COVID-19 has upended all of our lives in myriad ways – and we may be living with it for the foreseeable future. For those in the construction industry, certain protocols should be followed to help protect workers and alleviate some of the COVID-19 stress associated with our new reality.
1. Communication and Awareness
Ensure your site has signage at all entry points outlining rules about social distancing, hand washing, and general COVID-19 best practices.
2. Access to the Site
When possible, workers traveling to the site should use individual modes of transportation (like a personal vehicle or bicycle. Also, entry and exiting of the site should be monitored and controlled to ensure that minimum physical distancing is not broken when shifts begin and end. Finally, for those who can, they should be working from home.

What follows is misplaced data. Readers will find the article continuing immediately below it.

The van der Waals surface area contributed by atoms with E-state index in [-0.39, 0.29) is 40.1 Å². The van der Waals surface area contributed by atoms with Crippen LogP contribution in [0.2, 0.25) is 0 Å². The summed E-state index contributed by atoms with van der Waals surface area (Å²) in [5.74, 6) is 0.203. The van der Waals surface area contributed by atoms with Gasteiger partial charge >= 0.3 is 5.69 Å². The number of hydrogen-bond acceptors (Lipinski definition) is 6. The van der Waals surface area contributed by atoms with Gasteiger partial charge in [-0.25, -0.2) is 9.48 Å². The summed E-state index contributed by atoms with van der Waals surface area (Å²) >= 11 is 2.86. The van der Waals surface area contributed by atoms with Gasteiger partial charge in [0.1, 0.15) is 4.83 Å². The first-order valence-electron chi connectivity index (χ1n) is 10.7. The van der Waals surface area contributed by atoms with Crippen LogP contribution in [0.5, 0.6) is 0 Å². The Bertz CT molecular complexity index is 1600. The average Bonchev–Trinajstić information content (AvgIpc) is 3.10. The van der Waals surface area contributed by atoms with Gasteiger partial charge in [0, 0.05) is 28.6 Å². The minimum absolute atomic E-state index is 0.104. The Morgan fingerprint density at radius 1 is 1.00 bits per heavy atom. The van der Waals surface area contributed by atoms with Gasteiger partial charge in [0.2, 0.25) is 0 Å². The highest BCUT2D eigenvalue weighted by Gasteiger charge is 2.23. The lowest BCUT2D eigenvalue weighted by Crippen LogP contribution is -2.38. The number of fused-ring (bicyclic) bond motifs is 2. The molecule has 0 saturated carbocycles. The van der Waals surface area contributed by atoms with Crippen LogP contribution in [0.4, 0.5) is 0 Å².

3. Monitoring the Status of Workers
An employee should be assigned the task of tracking of worker’s status on-site and off-site at all times. (e.g. fit to work, sick, off-work for family caring duties, etc.). A list of all quarantined workers should be updated daily, with their privacy maintained.
4. Limit Common Touch-Point Areas
It is a good idea to remove or limit the use of shared devices like coffee machines, water fountains, microwaves, etc. If concerns are raised over this, assign an employee the task of getting coffee, water, and snacks and food to the site, and distribute in a socially distant way.
5. Screening at Entry
Before entering the site, individuals must confirm that they are not exhibiting any symptoms of COVID-19. The symptoms are varied, and health authorities are updating what they could be all the time, so be sure to check with relevant authorities on what they may be. Also, ensure workers have not been out of province or Canada in the last 14 days.
Written by Jeremy Power, a lawyer in Cotney Construction Law’s Toronto office.
Disclaimer: The information contained in this article is for general educational information only. This information does not constitute legal advice, is not intended to constitute legal advice, nor should it be relied upon as legal advice for your specific factual pattern or situation.